The role of temperature in the initiation of the end-Triassic mass extinction

Victoria A. Petryshyn*, Sarah E. Greene, Alex Farnsworth, Daniel J. Lunt, Anne Kelley, Robert Gammariello, Yadira Ibarra, David J. Bottjer, Aradhna Tripati, Frank A. Corsetti

*Corresponding author for this work

Research output: Contribution to journalReview article (Academic Journal)peer-review

Abstract

The end-Triassic mass extinction coincided with the eruption of the Central Atlantic Magmatic Province, a large igneous province responsible for the massive atmospheric input of potentially climate-altering volatile compounds that is associated with a sharp rise in atmospheric CO2. The extinction mechanism is debated, but both short-term cooling (~10s of years) related to sulfur aerosols and longer-term warming (10,000 yrs) related to CO2 emissions—essentially opposite hypotheses—are suggested triggers. Until now, no temperature records spanning this crucial interval were available to provide a baseline or to differentiate between hypothesized mechanisms. Here, we use clumped-isotope paleothermometry of shallow marine microbialites coupled with climate modeling to reconstruct ocean temperature at the extinction horizon. We find mild to warm ocean temperatures during the extinction event and evidence for repeated temperature swings of ~16 °C, which we interpret as a signature of strong seasonality. These results constitute the oldest non-biomineralized marine seasonal temperature record. We resolve no apparent evidence for short-term cooling or initial warming across the 1-80kyr of the extinction event our record captures, implying that the initial onset of the biodiversity crisis may necessitate another mechanism.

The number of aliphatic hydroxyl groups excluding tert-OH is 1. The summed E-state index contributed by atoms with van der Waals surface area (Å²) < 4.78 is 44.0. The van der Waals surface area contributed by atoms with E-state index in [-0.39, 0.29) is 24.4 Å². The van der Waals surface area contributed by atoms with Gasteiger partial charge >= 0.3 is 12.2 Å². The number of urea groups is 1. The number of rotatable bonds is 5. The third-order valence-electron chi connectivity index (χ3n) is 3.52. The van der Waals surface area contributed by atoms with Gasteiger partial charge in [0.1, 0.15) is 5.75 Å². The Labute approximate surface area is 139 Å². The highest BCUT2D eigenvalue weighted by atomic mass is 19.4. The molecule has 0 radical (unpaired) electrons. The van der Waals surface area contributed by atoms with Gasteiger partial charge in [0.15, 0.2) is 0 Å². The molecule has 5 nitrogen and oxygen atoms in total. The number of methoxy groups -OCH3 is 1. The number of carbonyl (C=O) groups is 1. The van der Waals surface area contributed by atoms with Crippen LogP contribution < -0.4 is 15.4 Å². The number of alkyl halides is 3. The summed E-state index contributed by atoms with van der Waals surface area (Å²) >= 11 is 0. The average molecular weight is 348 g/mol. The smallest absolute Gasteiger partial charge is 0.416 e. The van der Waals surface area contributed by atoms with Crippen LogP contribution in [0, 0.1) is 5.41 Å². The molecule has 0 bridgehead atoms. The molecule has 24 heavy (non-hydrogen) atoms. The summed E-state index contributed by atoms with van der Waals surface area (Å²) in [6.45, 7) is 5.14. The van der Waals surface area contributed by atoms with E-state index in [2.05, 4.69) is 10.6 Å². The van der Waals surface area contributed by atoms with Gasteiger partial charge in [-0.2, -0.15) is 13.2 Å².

Original languageEnglish
Article number103266
JournalEarth-Science Reviews
Volume208
Early online date11 Jul 2020
DOIs
Publication statusPublished - Sep 2020

Keywords

  • Climate model
  • Clumped isotopes
  • End-Triassic extinction
  • Microbialite
  • Paleoclimate
  • Triassic-Jurassic boundary

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